Great Challenges Ahead for Irish Beef Sector

IRELAND - Only one fifth of the country’s 60,000 beef farms are economically viable businesses when the value of family labour and capital invested in livestock and machinery is considered.
calendar icon 19 November 2008
clock icon 4 minute read

Furthermore only 4,000 beef farms can be considered full-time commercial businesses. Those were the conclusions of Teagasc economists James Breen, Thia Hennessy and Fiona Thorne when they launched the medium term outlook for beef, dairy and tillage farms, today, Monday, 17 November.

The authors used the Teagasc Rural Economy Research Centre’s FAPRI-Ireland farm level model to consider the outlook for the main farming sectors and to analyse the impact of a possible World Trade Organisation (WTO) agreement. The 2007 National Farm Survey figures show that the viability of beef production in Ireland remains low, despite beef farmers currently benefiting from higher prices due to the ban on Brazilian imports and the introduction of the Suckler Cow Welfare Payment in 2008.

James Breen, Teagasc economist, said that the reliance on decoupled payments and other subsidies remains high with many beef farmers operating at a market loss. The profit from production is negative when subsidies are discounted. In fact only one third of the gross output generated by beef farms in 2006 was at a market profit. However, when compliance costs for the Single Farm Payment and REPS are considered, the proportion of profitable production increases to 76 percent. Even though all direct payments are now decoupled from production, for many farmers the most cost effective means of cross complying is to retain these unprofitable animals. A quarter of gross output generated by beef farmers is produced at a loss, even when the costs of cross compliance are considered. The analysis revealed that over half of this production is by farmers that are employed off the farm.

The outlook for beef profitability at the farm-level remains poor. It is projected that even under no policy change the percentage of viable businesses would decrease from 21 percent at present, to 10 percent by 2018, and the proportion of gross output produced at a market profit would decrease from 32 to 20 percent.

Teagasc economist Fiona Thorne said that the review of the current status of the tillage farming population in Ireland shows that 76 per cent of specialist tillage farm businesses are economically viable businesses in 2008. Furthermore it is estimated that this figure will reduce to 66 percent of producers by 2018 assuming no policy change.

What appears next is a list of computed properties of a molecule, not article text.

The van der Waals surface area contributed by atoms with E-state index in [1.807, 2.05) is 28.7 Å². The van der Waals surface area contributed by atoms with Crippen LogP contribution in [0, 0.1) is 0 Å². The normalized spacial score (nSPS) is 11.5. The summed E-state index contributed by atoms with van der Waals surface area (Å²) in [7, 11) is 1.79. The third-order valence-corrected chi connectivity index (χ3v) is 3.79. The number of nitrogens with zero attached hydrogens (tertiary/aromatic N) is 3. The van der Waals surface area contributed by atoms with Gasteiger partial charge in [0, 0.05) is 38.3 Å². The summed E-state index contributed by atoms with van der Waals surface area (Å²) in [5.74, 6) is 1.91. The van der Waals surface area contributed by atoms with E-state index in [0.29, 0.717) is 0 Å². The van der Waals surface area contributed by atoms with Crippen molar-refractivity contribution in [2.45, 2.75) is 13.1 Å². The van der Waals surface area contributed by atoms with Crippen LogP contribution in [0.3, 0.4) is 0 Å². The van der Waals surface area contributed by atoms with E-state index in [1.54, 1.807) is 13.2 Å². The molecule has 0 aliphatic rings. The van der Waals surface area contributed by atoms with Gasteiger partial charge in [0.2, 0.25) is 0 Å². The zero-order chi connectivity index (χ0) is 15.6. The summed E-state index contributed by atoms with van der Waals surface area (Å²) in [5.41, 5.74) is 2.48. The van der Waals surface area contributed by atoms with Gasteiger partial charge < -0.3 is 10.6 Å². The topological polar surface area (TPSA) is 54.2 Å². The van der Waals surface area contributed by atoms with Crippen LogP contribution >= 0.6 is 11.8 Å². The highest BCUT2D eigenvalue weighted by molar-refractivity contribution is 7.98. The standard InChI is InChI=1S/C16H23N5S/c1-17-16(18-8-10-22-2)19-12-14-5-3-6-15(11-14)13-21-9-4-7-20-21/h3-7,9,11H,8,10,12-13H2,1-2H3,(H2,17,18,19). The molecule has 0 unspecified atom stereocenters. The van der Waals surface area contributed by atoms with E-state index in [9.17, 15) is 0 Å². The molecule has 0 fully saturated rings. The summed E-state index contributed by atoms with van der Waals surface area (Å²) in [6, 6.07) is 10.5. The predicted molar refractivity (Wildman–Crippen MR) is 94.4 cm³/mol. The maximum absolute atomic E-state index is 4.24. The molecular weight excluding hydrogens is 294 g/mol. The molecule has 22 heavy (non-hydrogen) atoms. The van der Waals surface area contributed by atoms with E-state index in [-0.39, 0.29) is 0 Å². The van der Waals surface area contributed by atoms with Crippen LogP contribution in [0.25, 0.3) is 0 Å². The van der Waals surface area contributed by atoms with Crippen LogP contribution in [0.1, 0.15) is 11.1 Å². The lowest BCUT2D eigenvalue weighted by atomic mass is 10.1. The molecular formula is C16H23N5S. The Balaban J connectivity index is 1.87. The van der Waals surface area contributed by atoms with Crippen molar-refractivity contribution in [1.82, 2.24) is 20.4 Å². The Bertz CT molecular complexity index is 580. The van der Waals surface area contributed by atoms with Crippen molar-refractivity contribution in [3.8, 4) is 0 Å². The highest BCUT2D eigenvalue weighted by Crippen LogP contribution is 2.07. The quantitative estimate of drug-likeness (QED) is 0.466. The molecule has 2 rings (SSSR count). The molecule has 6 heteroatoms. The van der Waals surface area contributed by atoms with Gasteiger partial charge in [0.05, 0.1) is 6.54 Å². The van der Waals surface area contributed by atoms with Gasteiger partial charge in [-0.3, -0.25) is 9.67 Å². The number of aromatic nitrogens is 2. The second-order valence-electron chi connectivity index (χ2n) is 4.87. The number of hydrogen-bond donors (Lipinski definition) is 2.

Thia Hennessy, Teagasc Rural Economy Research Centre, said that dairy farmers are having a poor year following the high of 2007 with the number of economically viable farm businesses declining from 68 percent in 2007 to 53 percent in 2008. The current price cost squeeze is expected to continue into the medium term and the number of dairy farms will continue to decline between now and the time of milk quota abolition.

WTO analysis

The impact of a possible WTO agreement was also considered. Two WTO scenarios were analysed. In the first scenario it is assumed that import tariffs for all of the main commodities are cut by 70 percent. In the second scenario it is assumed that beef is designated as a sensitive product and import tariffs on beef are only cut by 23 percent with all other import tariff cut by 70 percent.

The effect of a WTO agreement where beef is not a sensitive product is particularly severe for the beef farming sector. By 2018, beef prices are projected to be almost 30 percent lower due to the agreement. At these prices less than 4 percent of the gross output generated by the current population of beef farmers would be profitable, this equates to 6 percent of beef farms being viable in 2018. While under current market conditions a large proportion of beef farmers find it profitable to retain animals in order to cross comply with the Single Farm Payment scheme, at the significantly reduced prices projected for in the WTO scenario, many farmers would find it more profitable to destock their farms.

While a scenario where beef is designated as a sensitive product still has negative impacts for the sector, the outcome is not as extreme. Under this more moderate WTO scenario the percentage of economically viable beef farms in 2018 is 9 percent compared to 10 percent under a no policy change scenario.

The difference between the EU and world cereal and dairy product prices is such that the reduction of import tariffs has a limited impact on the prices paid to farmers. As a result, the two WTO reform scenarios analysed are projected to have a minimal impact on the viability of dairy and tillage farms with the number of viable farms estimated to remain similar to that estimated for a situation where no WTO agreement is reached.

An economically viable farm is defined as one having (a) the capacity to remunerate unpaid family labour at the average agricultural wage, and (b) the capacity to provide an additional 5 per cent return on non-land assets; these include capital invested in machinery and livestock.

Further Reading

- You can view the full report by clicking here.

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